precisely on 29 January, they argued with security concerns. Mr. Clinton
as the savior and patron of the silencing of criticism in Davos. Even
the military has been mobilized, even if hesitatingly, for the
protection of a few buildings - one more step towards militarizing

But the demonstration took place. Quite a demonstration, in fact! Around
three o'clock, the time the demonstration was announced for, a small
group started the rally in front of the Davos train station, surrounded
by skeptical police officers. The rally was opened with a speech on
patriarchal structures of exploitation being perpetuated and perfected
by the Homo Oeconomicus Davosiensis within the Forum, and also being at
work in the Forum and in the tourism sector more generally.

At that moment a second march of demonstrators became apparent through
the wire mesh of the police barricade vehicles, about 500 people who had
arrived in 12 buses from France, Italy and all regions of Switzerland.
After a brief moment of gathering it became clear that the police was in
no way prepared to face either the number or the determination of the
demonstrators. When the march passed the barricade, hundreds of people
who had previously been waiting as spectators to see how things would
develop, joined in.

The nervous wait turned into a forceful movement. Some one hundred
meters and one easily bypassed police barricade further, at the Arabella
Sheraton Hotel Seehof where many of the "Davos people" were staying, it
was already some 1300 demonstrators who marched by the stupefied WEF
participants. At a third police barricade 500 meters up the valley the
demonstrators decided to renounce fighting their way to the actual
congress center. On the way back a McDonald's restaurant was destroyed,
and its huge advertising banner ("Think Global, Eat Local") was burned,
filling the above-mentioned elite hotel with smoke and fumes in the
process. At around five o'clock, in front of the hotel, the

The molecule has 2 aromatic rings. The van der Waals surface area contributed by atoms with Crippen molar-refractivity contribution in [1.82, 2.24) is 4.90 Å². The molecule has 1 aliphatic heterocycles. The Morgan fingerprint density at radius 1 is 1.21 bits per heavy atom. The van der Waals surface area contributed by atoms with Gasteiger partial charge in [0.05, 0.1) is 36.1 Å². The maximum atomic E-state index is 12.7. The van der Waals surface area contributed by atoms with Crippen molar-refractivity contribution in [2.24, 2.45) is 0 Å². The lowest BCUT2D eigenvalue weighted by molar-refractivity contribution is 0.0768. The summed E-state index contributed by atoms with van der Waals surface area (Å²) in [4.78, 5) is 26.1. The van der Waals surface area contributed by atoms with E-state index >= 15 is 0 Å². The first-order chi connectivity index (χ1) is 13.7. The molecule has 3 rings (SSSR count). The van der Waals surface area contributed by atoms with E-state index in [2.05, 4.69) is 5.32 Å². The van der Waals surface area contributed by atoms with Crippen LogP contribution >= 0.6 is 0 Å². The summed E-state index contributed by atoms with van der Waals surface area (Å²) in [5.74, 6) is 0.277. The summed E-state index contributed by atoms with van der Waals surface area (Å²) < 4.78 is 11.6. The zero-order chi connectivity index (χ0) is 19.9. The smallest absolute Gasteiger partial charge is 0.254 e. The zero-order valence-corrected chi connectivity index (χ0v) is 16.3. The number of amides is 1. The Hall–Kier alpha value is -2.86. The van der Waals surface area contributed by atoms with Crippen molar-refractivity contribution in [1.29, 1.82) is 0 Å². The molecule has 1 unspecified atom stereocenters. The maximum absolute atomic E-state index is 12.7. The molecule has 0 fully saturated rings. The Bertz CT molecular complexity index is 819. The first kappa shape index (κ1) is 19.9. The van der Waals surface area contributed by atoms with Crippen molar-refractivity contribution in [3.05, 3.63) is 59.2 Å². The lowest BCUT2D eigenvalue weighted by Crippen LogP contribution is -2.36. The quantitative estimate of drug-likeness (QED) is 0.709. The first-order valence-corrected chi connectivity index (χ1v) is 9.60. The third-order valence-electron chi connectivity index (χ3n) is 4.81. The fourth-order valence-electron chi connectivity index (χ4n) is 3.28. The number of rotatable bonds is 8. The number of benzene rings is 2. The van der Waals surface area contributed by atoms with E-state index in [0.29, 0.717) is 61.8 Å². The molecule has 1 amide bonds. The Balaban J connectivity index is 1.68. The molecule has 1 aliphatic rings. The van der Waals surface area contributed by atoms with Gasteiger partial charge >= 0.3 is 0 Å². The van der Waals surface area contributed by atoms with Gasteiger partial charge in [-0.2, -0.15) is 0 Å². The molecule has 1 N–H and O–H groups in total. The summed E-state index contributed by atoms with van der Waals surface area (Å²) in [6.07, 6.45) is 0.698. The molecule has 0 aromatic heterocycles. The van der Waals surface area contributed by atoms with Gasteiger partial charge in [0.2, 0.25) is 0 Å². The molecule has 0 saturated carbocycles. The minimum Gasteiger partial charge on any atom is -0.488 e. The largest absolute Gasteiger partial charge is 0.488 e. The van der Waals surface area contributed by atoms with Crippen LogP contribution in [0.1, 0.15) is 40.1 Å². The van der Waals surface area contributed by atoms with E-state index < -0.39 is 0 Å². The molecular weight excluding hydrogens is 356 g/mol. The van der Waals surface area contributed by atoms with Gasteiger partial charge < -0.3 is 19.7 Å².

demonstration was declared dissolved by the organizers, energy and
determination filling the air till that last moment.

The anti-WTO coordination has maintained a clearly confrontational
stance towards the WEF. Last year already it had made it clear that it
is not interested in a dialog with Klaus Schwab or other self-described
'global leaders' - a dialog in the language and under the conditions of
an elitist hegemony can only contribute to stabilizing such hegemony.

A different approach is followed by the Berne Declaration, an NGO with
contacts to grassroots movements and NGOs in the South and years of
experience with international institutions, which has organized a forum
critical of the WEF. In a series of events and publications under the
slogan 'the public eye on davos', it demands that the WEF be more
transparent and more democratic in its practice.

At such an event on 27 January in Zurich Elmar Altvater, professor of
economics at the Freie Universität in Berlin, explained that after the
decline of the ability of nation-states to regulate the world economy
(known as the crisis of 'governability'), the time had come for 'global
governance', for which international decision-making structures which
include civil society (in other words: NGO elites) need to be set up.

His statement correctly points out a deep crisis of capitalist
regulation. The solution he points out however has nothing to do with a
critique of the WEF but fits seamlessly into the renewed control
strategies of the 'global leaders'. It is precisely this elitist
civil-society scheme developed by such renewers of capitalism as Anthony
Giddens and Ulrich Beck (court philosophers and sociologists of Tony